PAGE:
Updated: Mar 25
To start off, dyno tuning is absolutely 100% needed when tuning a brand new new platform.
You cannot find optimal timing, cam timing, fueling, or boost on the street and how it relates to horsepower without seeing a number change. That being said, once you've done a few on the dyno, you get a very good sense of where these numbers need to be.
On the dyno, you may find at at xxxx rpm and x.xx load, the engine responds to a specific timing number that makes the safest and most horsepower at that given spot...and everywhere else on the timing table. You will find the same thing with fueling and cam timing (as well as many other factors, but I am keeping it simple) You CANNOT find these numbers on the street as the engine will start to make less or actually lose power as you exceed that optimal number BEFORE the engine starts to knock. So, just because the engine isn't knocking, doesn't mean its making the most power at that give timing number.
Onto the interesting part. These cars(and many other modern computerized engines) have long and short term learning. When it comes to timing specifically, the engine computer is able to change that based on conditions. The tuner sets a BASE timing table, a maximum timing table, and a allowable retard table which determines how much the ECU is able to reduce timing in the event of real knock(1 or 2* randomly can be normal). He sets this range on the dyno. From that point forward, the ECU will adjust from the RETARD limit of BASE timing able to the MAXIMUM allowable timing all based on ****CONSTANTLY CHANGING CONDITIONS.****
Gas quality, weather conditions (DA), and engine load are all determine what the car runs on timing/fuel/ect. You may find one day the car is down on timing and the next day its up. It changes as much as the waves in the ocean. Constantly and instantly. If you put bad gas in your car one day from a different gas station, the car is able to adjust the timing to prevent possible engine damage. What your car made for timing on the dyno will be different as soon as its on the road and every single run there after. You will never see two logs with identical numbers even when operated under the exact same conditions in the exact same spot.
The reason I explained all of that first is to make my preference of street tuning more understandable. Once your tuner has established a good basemap (which takes a lot of time but good tuners make really good basemaps) then its easy to see that all of the same car setups generally take the same timing spread.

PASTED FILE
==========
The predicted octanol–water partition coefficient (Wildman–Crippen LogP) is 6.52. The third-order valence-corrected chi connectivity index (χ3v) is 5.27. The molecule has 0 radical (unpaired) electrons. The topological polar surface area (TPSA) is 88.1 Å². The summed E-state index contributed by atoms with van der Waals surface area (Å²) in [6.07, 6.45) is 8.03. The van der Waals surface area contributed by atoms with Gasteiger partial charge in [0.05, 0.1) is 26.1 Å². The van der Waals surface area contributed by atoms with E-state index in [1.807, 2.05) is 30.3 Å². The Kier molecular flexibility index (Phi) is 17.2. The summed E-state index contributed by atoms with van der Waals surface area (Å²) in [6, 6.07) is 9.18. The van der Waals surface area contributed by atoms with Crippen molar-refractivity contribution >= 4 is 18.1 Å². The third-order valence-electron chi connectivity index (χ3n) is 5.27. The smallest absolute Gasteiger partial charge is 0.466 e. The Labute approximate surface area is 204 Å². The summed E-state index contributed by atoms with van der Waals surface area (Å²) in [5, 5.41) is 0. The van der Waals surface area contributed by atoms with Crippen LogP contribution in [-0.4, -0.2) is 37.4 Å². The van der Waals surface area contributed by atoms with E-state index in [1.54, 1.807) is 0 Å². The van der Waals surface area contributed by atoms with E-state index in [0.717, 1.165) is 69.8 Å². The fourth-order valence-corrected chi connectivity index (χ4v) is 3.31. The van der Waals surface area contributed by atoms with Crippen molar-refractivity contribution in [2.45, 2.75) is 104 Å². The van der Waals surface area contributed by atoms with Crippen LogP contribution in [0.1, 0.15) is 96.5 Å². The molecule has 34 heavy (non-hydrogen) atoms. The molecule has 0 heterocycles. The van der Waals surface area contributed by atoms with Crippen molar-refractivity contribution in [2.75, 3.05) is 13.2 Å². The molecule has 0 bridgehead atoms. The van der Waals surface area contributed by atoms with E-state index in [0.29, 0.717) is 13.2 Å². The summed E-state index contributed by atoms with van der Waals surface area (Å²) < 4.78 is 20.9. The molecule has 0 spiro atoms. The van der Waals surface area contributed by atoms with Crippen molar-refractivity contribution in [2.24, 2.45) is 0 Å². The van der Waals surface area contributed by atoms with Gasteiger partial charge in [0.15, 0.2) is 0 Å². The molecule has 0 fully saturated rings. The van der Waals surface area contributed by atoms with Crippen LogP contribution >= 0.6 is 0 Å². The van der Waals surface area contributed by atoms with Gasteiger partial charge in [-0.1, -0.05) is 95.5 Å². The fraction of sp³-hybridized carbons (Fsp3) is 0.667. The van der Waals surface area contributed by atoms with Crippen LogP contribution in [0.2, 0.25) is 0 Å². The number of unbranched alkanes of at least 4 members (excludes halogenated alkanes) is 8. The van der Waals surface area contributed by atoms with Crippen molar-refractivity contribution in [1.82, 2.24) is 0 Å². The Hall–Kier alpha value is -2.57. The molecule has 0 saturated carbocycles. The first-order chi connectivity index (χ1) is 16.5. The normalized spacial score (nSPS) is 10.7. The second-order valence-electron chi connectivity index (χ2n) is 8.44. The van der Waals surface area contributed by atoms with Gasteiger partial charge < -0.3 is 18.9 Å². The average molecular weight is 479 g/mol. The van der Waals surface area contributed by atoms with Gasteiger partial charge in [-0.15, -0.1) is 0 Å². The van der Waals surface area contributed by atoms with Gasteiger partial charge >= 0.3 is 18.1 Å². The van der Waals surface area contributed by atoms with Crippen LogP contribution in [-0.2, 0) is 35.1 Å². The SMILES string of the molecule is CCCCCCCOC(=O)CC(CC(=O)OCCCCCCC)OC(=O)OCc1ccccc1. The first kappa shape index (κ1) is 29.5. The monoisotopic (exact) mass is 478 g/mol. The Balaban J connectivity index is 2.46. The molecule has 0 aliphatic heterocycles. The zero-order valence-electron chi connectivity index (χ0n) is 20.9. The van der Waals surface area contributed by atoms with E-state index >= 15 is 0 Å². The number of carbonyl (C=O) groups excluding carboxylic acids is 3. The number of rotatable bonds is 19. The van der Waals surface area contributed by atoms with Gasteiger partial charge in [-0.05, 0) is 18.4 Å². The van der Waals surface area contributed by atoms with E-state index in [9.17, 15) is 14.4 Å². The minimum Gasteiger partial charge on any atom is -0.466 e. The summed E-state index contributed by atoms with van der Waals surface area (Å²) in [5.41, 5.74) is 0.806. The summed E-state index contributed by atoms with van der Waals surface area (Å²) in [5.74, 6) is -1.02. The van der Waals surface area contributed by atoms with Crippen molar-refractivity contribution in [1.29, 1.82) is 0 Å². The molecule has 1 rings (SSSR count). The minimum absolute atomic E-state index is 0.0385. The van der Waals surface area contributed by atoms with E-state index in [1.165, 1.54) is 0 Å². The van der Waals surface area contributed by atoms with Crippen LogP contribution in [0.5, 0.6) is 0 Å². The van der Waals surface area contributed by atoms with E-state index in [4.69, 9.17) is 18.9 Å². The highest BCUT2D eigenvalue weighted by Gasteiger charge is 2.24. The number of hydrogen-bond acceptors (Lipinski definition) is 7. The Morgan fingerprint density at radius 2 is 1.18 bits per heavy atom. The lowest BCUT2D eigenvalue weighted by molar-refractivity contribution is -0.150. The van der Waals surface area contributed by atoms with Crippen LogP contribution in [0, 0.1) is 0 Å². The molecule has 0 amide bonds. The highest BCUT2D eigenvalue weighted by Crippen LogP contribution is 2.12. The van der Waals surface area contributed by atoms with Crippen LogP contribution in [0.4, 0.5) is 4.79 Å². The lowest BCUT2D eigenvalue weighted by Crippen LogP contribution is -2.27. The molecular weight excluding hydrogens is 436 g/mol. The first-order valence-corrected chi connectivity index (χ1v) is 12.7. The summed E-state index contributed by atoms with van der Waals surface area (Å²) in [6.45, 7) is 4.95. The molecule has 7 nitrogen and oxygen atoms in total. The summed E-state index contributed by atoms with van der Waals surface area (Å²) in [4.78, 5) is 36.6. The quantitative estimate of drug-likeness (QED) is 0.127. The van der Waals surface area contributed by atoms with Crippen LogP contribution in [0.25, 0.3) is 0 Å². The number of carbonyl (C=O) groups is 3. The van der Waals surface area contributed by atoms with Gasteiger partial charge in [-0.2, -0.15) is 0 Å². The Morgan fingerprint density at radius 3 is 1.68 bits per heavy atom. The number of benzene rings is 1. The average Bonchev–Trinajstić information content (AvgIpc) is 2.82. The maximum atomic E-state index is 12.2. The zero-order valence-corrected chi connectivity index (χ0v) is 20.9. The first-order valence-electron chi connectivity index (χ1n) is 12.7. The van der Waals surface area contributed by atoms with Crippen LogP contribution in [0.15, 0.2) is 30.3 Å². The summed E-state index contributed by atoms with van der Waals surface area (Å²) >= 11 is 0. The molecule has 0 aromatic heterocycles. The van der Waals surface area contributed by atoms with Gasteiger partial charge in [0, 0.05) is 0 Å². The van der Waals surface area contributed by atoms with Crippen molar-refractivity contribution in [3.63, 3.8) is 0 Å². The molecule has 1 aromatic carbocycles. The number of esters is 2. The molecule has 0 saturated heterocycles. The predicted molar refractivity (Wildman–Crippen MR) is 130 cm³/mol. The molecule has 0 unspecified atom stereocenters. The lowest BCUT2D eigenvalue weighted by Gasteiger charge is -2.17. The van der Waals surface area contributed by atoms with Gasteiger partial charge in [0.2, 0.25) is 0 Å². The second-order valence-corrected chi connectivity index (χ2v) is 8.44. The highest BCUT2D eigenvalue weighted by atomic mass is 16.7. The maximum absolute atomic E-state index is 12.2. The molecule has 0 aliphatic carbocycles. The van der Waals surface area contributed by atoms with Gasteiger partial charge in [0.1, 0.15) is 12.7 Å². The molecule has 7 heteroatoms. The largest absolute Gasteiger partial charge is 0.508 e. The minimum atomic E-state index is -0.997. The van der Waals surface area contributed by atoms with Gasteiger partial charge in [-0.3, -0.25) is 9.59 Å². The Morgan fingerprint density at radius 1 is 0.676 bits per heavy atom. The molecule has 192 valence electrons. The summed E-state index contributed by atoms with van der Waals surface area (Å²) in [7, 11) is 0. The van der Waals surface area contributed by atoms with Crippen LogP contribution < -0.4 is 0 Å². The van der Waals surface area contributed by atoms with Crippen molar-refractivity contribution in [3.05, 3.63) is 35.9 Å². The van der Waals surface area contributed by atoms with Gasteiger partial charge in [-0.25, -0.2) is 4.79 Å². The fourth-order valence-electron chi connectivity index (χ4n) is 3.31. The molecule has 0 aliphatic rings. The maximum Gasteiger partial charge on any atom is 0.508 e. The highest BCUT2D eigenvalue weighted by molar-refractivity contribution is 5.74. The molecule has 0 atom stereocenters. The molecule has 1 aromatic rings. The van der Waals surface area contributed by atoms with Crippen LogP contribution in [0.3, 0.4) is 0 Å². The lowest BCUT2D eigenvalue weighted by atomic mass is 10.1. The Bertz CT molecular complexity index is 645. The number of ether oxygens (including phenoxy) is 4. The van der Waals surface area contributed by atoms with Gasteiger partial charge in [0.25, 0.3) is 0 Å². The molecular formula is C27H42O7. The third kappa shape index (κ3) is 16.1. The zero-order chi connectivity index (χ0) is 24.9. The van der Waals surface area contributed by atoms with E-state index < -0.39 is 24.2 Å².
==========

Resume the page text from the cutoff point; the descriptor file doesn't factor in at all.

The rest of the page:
What makes street tuning my preference is not only do you get a much more accurately dialed in map(things like wind resistance, actual ram air, tire friction and other scientific "things") but it does this while putting much less stress on the engine and drivetrain parts. I don't want to give away exactly how I tune, but I ask for datalogs in a very specific manner to not only give me the best data possible, but while also putting the least amount of stress on the engine/drivetrain parts. In doing so, the customer ends up with a much better street car as well as the tuner being able to MINIMIZE failures.
I say minimize because at some point, there may be an engine or turbo hanging on by a thread and as soon as you add more power, even WELL WITHIN safe limits, it may be enough to push them over the edge to failure. That is to no fault of your tuner, builder, or even yourself, its just how things go when modifying past stock. Sometimes, as many of you have found, turbos and engines fail even bone stock. It's just part of the game you play when you modify anything.
Bottom line is, do not fear street tunes. There is no extreme benefit of getting dyno tuned over street tuned other than being able to see your starting point and ending point in the form of a number. Your tuner will be able to give you the exact same level of performance with a street tune and sometimes even more so with a remote street tune. It is much easier to review numbers and make the same changes you'd make in person without the many outside distractions that come from an in person street tune.
Again, all this is based on tuning a range of very similar setups. These cars all run the same exact engines/camshafts/turbos so the tune from one wont be far off from another considering all outside influences being the same.